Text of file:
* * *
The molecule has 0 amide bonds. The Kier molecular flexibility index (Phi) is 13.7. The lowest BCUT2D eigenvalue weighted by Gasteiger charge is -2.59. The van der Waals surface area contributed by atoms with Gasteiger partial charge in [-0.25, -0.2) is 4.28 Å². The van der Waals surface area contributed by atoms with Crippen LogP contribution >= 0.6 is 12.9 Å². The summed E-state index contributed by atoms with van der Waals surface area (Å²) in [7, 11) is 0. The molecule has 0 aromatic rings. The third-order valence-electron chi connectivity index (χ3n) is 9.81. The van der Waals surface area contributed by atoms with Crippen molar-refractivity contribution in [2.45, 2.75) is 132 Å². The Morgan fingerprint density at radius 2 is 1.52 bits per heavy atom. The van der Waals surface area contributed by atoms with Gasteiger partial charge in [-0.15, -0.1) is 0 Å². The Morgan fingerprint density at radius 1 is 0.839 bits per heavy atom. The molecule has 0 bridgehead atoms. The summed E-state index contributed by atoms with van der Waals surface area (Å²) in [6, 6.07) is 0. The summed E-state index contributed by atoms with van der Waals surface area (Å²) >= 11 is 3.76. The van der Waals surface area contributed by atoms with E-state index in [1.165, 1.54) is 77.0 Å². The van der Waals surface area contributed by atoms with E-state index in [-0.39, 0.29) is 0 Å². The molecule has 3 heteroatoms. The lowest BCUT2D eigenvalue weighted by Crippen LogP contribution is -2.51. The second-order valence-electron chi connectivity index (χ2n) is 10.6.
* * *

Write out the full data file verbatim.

The molecule has 0 amide bonds. The Kier molecular flexibility index (Phi) is 13.7. The lowest BCUT2D eigenvalue weighted by Gasteiger charge is -2.59. The van der Waals surface area contributed by atoms with Gasteiger partial charge in [-0.25, -0.2) is 4.28 Å². The van der Waals surface area contributed by atoms with Crippen LogP contribution >= 0.6 is 12.9 Å². The summed E-state index contributed by atoms with van der Waals surface area (Å²) in [7, 11) is 0. The molecule has 0 aromatic rings. The third-order valence-electron chi connectivity index (χ3n) is 9.81. The van der Waals surface area contributed by atoms with Crippen molar-refractivity contribution in [2.45, 2.75) is 132 Å². The Morgan fingerprint density at radius 2 is 1.52 bits per heavy atom. The van der Waals surface area contributed by atoms with Gasteiger partial charge in [-0.15, -0.1) is 0 Å². The Morgan fingerprint density at radius 1 is 0.839 bits per heavy atom. The molecule has 0 bridgehead atoms. The summed E-state index contributed by atoms with van der Waals surface area (Å²) in [6, 6.07) is 0. The summed E-state index contributed by atoms with van der Waals surface area (Å²) >= 11 is 3.76. The van der Waals surface area contributed by atoms with E-state index in [1.165, 1.54) is 77.0 Å². The van der Waals surface area contributed by atoms with E-state index in [-0.39, 0.29) is 0 Å². The molecule has 3 heteroatoms. The lowest BCUT2D eigenvalue weighted by Crippen LogP contribution is -2.51. The second-order valence-electron chi connectivity index (χ2n) is 10.6.